Provided by John Hearn
John Hearn – Bio (USAP/AAUP Conference 19 Feb 2021) – 200 words.
John Hearn is Founding Co-Chair of the Australia Africa Universities Network; Adjunct Professor, Institute for Global Development, University of New South Wales – Sydney; and Professor Emeritus of Physiology at the University of Sydney. Born in India and raised in East Africa, he received his BSc (1st hons), MSc and DSc (hc) from University College Dublin, and PhD from the Australian National University (ANU). He served 7 years each in leading research, teaching and administrative positions at the Universities of Edinburgh, London UCL, Wisconsin, ANU, and Sydney. He was DVC (Research) at ANU 2000-4, and DVC (Academic and International) at Sydney 2004-13. He teaches first year and advanced students in science and biomedicine, has published 220 research papers and six edited books in reproduction and fertility, stem cell biology and biotechnology. His current research is in stem cell policy and higher education reform. He is a graduate of the Australian Institute of Company Directors. A committed international citizen, he works globally in research capacity development. He is an adviser to the Australian Government, WHO, British Council, and OECD. He was (to 2013) a Board member of the Australian Nuclear Science and Technology Organisation; and founding Chairman of the Sydney Confucius Institute.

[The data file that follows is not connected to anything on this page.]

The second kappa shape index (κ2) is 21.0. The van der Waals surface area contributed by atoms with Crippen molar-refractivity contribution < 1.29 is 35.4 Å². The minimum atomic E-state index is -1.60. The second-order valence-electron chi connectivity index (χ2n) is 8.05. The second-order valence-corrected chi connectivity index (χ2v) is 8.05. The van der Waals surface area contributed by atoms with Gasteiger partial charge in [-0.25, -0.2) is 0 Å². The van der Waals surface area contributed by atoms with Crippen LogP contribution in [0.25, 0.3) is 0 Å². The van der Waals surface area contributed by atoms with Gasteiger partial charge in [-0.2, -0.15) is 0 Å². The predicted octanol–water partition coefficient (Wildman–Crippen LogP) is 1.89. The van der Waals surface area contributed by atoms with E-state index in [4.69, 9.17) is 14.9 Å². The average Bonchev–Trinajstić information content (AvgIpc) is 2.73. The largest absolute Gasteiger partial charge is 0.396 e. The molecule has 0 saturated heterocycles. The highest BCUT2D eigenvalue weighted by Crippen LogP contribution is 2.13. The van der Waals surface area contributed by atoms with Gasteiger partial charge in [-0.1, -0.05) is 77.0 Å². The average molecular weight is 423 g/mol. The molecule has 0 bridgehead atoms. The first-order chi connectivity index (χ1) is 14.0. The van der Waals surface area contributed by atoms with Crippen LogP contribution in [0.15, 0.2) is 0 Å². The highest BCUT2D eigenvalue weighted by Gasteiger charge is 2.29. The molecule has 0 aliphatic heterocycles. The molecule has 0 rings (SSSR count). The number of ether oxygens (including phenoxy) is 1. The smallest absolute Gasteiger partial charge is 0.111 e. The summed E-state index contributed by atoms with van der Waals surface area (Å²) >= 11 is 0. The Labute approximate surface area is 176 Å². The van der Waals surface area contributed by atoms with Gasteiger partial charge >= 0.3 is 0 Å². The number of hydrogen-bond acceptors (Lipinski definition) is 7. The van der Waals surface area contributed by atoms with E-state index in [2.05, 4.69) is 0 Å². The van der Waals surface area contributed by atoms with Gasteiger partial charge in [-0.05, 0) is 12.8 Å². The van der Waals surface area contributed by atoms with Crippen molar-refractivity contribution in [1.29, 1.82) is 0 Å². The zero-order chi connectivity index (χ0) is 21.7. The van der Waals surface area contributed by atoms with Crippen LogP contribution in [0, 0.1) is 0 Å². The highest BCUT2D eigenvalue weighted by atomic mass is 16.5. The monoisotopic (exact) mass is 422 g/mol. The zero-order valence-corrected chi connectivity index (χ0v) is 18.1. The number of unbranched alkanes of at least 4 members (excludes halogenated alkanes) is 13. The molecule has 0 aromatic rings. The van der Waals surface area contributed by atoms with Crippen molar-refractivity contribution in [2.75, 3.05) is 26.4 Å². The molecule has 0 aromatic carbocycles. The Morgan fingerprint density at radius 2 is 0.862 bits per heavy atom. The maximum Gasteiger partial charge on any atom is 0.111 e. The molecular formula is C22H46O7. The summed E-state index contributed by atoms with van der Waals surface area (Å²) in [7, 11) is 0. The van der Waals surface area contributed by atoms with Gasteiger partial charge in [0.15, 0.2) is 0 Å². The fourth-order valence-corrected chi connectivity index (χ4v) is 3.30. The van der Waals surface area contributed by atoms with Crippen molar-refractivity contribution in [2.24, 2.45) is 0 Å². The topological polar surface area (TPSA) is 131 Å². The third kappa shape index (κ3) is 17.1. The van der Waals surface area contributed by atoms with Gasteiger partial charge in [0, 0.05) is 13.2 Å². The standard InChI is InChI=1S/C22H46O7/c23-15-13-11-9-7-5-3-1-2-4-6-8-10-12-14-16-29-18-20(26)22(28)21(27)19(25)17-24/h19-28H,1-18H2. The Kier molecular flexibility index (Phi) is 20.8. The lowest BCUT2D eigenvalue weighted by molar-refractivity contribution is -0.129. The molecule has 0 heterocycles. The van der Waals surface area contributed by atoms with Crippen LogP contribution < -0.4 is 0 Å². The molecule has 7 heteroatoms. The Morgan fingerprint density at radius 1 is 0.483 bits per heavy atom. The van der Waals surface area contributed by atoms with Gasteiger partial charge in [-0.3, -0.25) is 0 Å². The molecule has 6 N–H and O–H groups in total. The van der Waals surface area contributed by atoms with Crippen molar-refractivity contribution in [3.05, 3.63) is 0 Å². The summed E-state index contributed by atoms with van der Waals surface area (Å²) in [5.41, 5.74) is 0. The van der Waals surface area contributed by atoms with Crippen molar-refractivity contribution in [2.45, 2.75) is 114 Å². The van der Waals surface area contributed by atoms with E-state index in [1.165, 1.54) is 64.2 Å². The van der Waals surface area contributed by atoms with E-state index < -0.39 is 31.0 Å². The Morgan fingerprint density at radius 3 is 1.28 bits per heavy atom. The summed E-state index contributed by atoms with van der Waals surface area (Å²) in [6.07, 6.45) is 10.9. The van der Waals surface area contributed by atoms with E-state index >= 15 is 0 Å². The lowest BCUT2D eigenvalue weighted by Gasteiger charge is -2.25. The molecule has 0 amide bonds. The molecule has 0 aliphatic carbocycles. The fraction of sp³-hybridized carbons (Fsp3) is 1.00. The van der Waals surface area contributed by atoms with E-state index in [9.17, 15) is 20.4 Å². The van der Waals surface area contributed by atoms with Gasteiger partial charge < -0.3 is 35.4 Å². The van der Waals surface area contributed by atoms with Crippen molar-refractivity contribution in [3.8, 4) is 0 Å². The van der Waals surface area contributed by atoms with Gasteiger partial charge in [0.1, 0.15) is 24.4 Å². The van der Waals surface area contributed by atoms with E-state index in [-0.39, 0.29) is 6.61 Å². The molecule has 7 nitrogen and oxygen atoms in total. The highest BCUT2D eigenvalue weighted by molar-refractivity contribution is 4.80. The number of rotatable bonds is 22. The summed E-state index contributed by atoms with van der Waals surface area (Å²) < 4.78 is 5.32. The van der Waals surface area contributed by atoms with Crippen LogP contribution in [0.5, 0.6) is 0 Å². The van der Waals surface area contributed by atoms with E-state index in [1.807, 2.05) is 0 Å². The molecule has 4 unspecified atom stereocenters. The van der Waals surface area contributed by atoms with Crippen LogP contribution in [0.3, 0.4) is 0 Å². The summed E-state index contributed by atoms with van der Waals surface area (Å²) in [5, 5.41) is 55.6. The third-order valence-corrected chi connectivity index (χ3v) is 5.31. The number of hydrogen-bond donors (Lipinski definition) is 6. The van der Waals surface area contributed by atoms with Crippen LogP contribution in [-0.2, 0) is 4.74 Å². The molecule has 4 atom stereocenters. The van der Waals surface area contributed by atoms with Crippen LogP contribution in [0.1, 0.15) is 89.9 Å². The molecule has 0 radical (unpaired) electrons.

John Hearn – Abstract (USAP/AAUP Conference 19 Feb 2021) – 200 words
ACADEMIC FREEDOM, INTERNATIONAL RELATIONS AND REALITY
John Hearn, Discipline of Physiology, School of Medical Sciences, University of Sydney; Institute for Global Development, University of New South Wales; Chair, Australia Africa Universities Network.
Academic freedom is at the heart of the university and at the core of society and democracy. Freedom carries collegiality, respect and responsibility. The recent Higher Education Support Amendment (Freedom of Speech) 2020 requires all universities to lodge policies and 9 of 39 have done so. The policies of the Universities of Sydney and La Trobe have been approved as “models”. In tandem, the Foreign Relations Act (2020) requires universities to register their international research and education partnerships, with a focus on “institutional autonomy” as a key factor. This and other provisions will require cultural understanding and interpretation, as higher education systems (USA, EU, UK, China, Australia) all show increasing levels of intervention by governments. The new requirements rightly note national interest and security, but risk additional bureaucracy and compliance, discouraging global engagement. Australia produces 3% of world research and must engage to stay competitive. In adding to the policy banks of universities, attention should be given when policies are blatantly ignored or used as cynical instruments for coercive control, bullying and harassment. With the rise of the corporate university, administrators and managers often outnumber researchers and teachers. An inversion has developed where academic leadership, values and freedom are diminished.